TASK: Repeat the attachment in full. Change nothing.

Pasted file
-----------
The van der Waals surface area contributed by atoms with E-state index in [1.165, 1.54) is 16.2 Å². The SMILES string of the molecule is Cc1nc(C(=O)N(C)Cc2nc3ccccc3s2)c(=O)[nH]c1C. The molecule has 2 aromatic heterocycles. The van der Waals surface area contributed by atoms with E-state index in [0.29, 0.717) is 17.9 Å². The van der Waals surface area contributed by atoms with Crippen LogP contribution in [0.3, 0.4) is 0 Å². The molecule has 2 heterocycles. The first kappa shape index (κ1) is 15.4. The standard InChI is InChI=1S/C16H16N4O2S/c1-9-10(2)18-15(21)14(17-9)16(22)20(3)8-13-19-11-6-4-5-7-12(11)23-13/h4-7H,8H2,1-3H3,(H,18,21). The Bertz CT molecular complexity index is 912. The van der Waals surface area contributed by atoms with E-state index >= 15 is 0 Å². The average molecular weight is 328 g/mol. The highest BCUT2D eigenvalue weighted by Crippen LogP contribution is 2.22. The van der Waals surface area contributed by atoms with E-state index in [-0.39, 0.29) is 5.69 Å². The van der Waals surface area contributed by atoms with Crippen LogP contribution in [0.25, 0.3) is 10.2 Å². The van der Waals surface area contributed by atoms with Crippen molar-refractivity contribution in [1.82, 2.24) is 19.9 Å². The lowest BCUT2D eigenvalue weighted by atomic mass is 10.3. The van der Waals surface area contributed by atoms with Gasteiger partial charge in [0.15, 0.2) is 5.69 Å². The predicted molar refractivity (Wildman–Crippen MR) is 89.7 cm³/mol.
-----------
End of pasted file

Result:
The van der Waals surface area contributed by atoms with E-state index in [1.165, 1.54) is 16.2 Å². The SMILES string of the molecule is Cc1nc(C(=O)N(C)Cc2nc3ccccc3s2)c(=O)[nH]c1C. The molecule has 2 aromatic heterocycles. The van der Waals surface area contributed by atoms with E-state index in [0.29, 0.717) is 17.9 Å². The van der Waals surface area contributed by atoms with Crippen LogP contribution in [0.3, 0.4) is 0 Å². The molecule has 2 heterocycles. The first kappa shape index (κ1) is 15.4. The standard InChI is InChI=1S/C16H16N4O2S/c1-9-10(2)18-15(21)14(17-9)16(22)20(3)8-13-19-11-6-4-5-7-12(11)23-13/h4-7H,8H2,1-3H3,(H,18,21). The Bertz CT molecular complexity index is 912. The van der Waals surface area contributed by atoms with E-state index >= 15 is 0 Å². The average molecular weight is 328 g/mol. The highest BCUT2D eigenvalue weighted by Crippen LogP contribution is 2.22. The van der Waals surface area contributed by atoms with E-state index in [-0.39, 0.29) is 5.69 Å². The van der Waals surface area contributed by atoms with Crippen LogP contribution in [0.25, 0.3) is 10.2 Å². The van der Waals surface area contributed by atoms with Crippen molar-refractivity contribution in [1.82, 2.24) is 19.9 Å². The lowest BCUT2D eigenvalue weighted by atomic mass is 10.3. The van der Waals surface area contributed by atoms with Gasteiger partial charge in [0.15, 0.2) is 5.69 Å². The predicted molar refractivity (Wildman–Crippen MR) is 89.7 cm³/mol.